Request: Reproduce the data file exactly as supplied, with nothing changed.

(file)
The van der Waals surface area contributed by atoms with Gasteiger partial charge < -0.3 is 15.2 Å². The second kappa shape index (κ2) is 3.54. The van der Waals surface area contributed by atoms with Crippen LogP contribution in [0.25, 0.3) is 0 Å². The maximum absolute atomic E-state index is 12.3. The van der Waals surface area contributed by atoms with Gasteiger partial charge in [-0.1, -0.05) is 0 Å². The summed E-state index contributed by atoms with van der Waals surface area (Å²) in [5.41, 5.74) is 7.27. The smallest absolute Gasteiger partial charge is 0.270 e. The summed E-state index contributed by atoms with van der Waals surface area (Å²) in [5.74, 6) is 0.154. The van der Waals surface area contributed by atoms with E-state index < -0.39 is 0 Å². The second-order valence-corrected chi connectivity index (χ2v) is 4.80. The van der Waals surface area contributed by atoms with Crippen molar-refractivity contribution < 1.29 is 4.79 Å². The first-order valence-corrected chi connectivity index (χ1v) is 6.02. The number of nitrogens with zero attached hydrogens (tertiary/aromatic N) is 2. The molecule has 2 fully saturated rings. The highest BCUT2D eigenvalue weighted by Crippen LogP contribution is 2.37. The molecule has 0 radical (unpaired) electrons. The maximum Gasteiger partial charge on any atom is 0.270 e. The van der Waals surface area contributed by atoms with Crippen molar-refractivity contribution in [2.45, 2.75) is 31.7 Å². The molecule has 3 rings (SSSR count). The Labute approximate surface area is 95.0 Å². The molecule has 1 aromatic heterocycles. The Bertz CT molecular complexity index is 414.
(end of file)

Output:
The van der Waals surface area contributed by atoms with Gasteiger partial charge < -0.3 is 15.2 Å². The second kappa shape index (κ2) is 3.54. The van der Waals surface area contributed by atoms with Crippen LogP contribution in [0.25, 0.3) is 0 Å². The maximum absolute atomic E-state index is 12.3. The van der Waals surface area contributed by atoms with Gasteiger partial charge in [-0.1, -0.05) is 0 Å². The summed E-state index contributed by atoms with van der Waals surface area (Å²) in [5.41, 5.74) is 7.27. The smallest absolute Gasteiger partial charge is 0.270 e. The summed E-state index contributed by atoms with van der Waals surface area (Å²) in [5.74, 6) is 0.154. The van der Waals surface area contributed by atoms with E-state index < -0.39 is 0 Å². The second-order valence-corrected chi connectivity index (χ2v) is 4.80. The van der Waals surface area contributed by atoms with Crippen molar-refractivity contribution < 1.29 is 4.79 Å². The first-order valence-corrected chi connectivity index (χ1v) is 6.02. The number of nitrogens with zero attached hydrogens (tertiary/aromatic N) is 2. The molecule has 2 fully saturated rings. The highest BCUT2D eigenvalue weighted by Crippen LogP contribution is 2.37. The molecule has 0 radical (unpaired) electrons. The maximum Gasteiger partial charge on any atom is 0.270 e. The van der Waals surface area contributed by atoms with Crippen molar-refractivity contribution in [2.45, 2.75) is 31.7 Å². The molecule has 3 rings (SSSR count). The Labute approximate surface area is 95.0 Å². The molecule has 1 aromatic heterocycles. The Bertz CT molecular complexity index is 414.